Attorney Finney said in his letter dated December 27, 2017, Idaho case law, as set forth by the Idaho Supreme Court, it does say that restrictive covenants such as this are enforceable in the State of Idaho, but the restrictions must be clear and not be ambiguous to be enforceable, and he added that in essence any ambiguity is interpreted as being viewed in favor of the restricted parcel, not in favor of the parcel that has the benefit of the restriction that’s placed upon it. Attorney Finney said Inland Forest Management has been engaged to prepare a forest management plan. Through a professional forester it complies with the unambiguous provisions of the restrictive covenant and does provide for and confirms that certain logging and management operations can move forward. The document itself does not define clear cut or commercial logging in its face given that there is the ability to remove dead, dying or diseased trees if that condition was across the whole property. That says you can affirmatively do it if it exists and potentially that there be no clear cut, for example, or commercial logging. Attorney Finney said he would submit that the provision does have ambiguity and would be interpreted in favor of the Roberts.

The covenant is a covenant between the two property owners and is not enforceable by the county, according to Attorney Finney. The county is not a party to this document. Restrictive covenants are interpreted as a contract between the parties and if there is an ambiguity, it would necessitate some alleged breach and then potential litigation flowing from that alleged breach by a party.

Commissioners had no questions at this point.

Attorney Finney introduced William Love. Mr. Love said he has been employed part-time by Inland Forest Management for the last seven years, prior to that he worked for the Idaho Department of Lands for 33 years and spent several years working for the Forest Service as well. Mr. Love said he is certified forester with the Society of American Foresters and he added that in a way of disclosure, Boundary County has contracted with Inland Forest Management (IFM) to provide assistance and coordinated with the hazardous fuels treatment program. Mr. Love said he had worked with Don Gunter with IFM some time ago, but hasn’t had involvement with that program in the last five years.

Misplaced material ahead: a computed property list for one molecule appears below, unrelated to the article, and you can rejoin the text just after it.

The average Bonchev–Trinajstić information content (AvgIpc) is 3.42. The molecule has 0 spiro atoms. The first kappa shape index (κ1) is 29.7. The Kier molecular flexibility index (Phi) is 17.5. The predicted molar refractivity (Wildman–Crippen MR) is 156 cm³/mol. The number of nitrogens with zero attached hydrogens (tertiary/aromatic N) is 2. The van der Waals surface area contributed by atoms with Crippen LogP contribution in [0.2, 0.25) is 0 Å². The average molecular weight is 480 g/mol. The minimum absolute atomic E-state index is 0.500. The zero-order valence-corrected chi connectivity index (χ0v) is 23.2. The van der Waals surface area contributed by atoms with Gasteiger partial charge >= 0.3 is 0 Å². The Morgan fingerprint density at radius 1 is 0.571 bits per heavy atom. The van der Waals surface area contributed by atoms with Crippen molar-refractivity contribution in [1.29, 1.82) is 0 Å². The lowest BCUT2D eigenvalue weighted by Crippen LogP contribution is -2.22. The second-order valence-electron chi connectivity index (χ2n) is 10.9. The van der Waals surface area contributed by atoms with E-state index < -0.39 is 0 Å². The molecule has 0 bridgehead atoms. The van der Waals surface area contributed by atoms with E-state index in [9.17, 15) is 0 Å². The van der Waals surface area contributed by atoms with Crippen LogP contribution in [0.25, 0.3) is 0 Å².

Attorney Finney said Mr. Love had prepared a forest management plan for the Roberts and he asked Mr. Love to explain what is involved. Mr. Love said typically a forest management plan is not defined in Idaho Code. There are some specifications that describe the content of a management plan, and lacking that specification and state statute, many local assessors have developed guidelines for a forest management plan. Typically a forest management plan involves describing current forest conditions, offering recommendations, often times up to a twenty year period. Mr. Love said as they work on the forest management plans they tend to be specific, especially for the first two, five-year periods. Once you get to the ten to twenty year period, Mr. Love said he provides recommendations, but they aren’t as specific recognizing that a lot can change in a forest. Recommendations are provided for that twenty year period.